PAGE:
Supplies

1 sheet of A4 or US letter sized paper

Double-sided tape

Hot melt glue gun

Hot melt glue sticks

Scissors

Acrylic paint in desired colors

Spray paint in desired base color

Gold rubbing paste

Instructions

Stick a strip of double-sided tape diagonally across the paper.

Roll the paper starting in the corner and roll diagonally, rolling one end very slightly less than the other so that it is tapered at one end.

Roll until reaching the double sided tape, then roll over this so that the tapered roll sticks to it.

Smear the free corner of the paper with a little PVA glue (Elmer's Glue) so that entire surface will be covered in the glue when it is rolled up.

Then continue to roll the wand tightly and hold it until it is dry.

After about 20 or 30 minutes for the wand will be dry.

As the PVA glue hardens, it should become much stiffer.

When dry trim a little bit off of both ends of the wand to make the ends straight.

Figure 1

Carefully dribble glue from the hot melt glue gun into both ends of the wand one at a time, waiting till each end is set.

For the bigger of the two ends, pack the end with a little rolled up tissue pushed down a bit with a pencil to reduce the amount of glue that will be needed.

Take care to achieve rounded ends, and as the glue is setting make sure to rotate the wand to stop the glue from slumping to one side or dripping over the edge.

These steps may need to be performed twice on the larger end, however, if you the small end is wound tightly enough, it will not need filled twice.

Author's Note: If a stiff and very robust wand is desired, then after plugging the little end, but before plugging the big end, then fill the wand with quick setting, two part expoxy resin. Use the 5 minute setting version rather than the really fast 90 second version and carefully dribble the glue down the inside of the wand, making sure not to get it on the outside. In the case that a little does get on the outside, just wipe it off carefully and quickly, as it will later be painted over.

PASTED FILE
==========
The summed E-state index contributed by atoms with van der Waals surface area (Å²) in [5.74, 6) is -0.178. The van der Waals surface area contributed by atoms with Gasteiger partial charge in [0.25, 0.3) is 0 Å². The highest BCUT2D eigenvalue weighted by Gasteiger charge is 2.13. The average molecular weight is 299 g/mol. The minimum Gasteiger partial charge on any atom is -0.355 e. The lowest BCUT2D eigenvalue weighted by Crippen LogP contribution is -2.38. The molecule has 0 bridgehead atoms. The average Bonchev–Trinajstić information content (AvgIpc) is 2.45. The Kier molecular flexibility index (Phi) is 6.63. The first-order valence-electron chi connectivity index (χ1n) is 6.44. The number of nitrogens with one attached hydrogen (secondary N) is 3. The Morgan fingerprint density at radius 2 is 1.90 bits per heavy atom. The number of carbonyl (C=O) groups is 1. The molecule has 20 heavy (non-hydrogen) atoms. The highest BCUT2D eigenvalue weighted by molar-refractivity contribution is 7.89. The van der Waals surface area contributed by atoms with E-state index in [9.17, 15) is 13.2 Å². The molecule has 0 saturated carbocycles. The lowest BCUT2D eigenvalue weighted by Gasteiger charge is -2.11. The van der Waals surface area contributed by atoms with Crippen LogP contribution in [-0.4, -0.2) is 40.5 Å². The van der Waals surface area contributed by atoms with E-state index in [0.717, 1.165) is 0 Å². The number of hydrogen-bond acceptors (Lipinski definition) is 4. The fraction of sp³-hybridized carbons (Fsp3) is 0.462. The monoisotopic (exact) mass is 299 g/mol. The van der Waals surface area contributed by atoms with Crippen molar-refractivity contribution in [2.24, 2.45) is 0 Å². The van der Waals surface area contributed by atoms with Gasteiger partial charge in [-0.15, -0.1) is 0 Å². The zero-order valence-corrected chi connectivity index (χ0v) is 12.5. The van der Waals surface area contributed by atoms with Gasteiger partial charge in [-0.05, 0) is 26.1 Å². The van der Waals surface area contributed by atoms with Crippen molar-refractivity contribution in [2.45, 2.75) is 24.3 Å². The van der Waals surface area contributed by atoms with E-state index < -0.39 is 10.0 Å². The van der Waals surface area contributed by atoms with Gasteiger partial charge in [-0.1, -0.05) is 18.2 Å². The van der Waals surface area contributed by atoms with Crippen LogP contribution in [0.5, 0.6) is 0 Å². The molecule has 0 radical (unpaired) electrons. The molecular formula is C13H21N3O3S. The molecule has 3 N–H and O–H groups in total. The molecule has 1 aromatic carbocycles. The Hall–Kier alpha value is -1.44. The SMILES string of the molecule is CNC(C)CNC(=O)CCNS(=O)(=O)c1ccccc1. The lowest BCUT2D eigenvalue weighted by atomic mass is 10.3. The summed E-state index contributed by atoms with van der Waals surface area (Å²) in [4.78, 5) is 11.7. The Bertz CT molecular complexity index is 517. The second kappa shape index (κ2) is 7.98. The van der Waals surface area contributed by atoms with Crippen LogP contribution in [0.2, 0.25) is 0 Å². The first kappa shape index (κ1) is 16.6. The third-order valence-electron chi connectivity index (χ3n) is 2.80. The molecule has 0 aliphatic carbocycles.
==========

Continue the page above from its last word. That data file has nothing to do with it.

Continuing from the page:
Holding the wand in one hand and the glue gun in the other slowly rotate the wand between finger and thumb, gently squeezing out glue from the glue gun onto the surface of the wand, trying to keep it even and make a nice pattern.

Start with one or two rings at the thicker end, leaving a space for the grip area, then make a criss-cross lattice effect lower down the wand by rotating and moving the glue gun along the wand at the same time.

As the glue sets rotate the wand in the air to make sure that no uneven drips build up.

The glue should be set in about a minute or so, but might be tacky for a couple more minutes so be careful when laying to down to set.

Apply a base coat to the wand to seal it with spray paint, allowing ample drying time.

Figure 2

Paint on the wand's main color.

Paint the whole surface but don't worry if it isn't too even, in fact this will make it look more like a natural material.

Prepare to start distressing the wand by mixing up a wash of black. NOT too washy, but enough so that it remains wet long enough to be able to wipe it off.

Author's Note: Do not paint the whole wand before starting to wipe the paint off otherwise it will dry and you won't be able to wipe it off.

Wipe off the paint as you go along.

Use a damp cloth or piece of kitchen towel.

Dab and wipe, if you are not happy with the effect paint over and wipe more.

What you are trying to achieve is the natural look of grime and aging that collects in the cracks and corners.

You won't be able to wipe all the paint off and some will collect in the corners round the glue gun glue and this will make it look really old.

Work on the handle area, in real life handles get worn more so will be shinier and have less dark areas.

Look at the work and wipe and paint until you are happy with the results.

Don't be afraid to go back a stage and add more lighter colours and then repeat the distressing if you want to get the right effect.

Always allow drying time between layers.

Using your finger tip apply some gold rubbing paste to the raised bits of the wand.

Figure 3

Final Product

Paper Wands

Credit

© Chris Barnardo's tutorial was taken with permission from dadcando.com.





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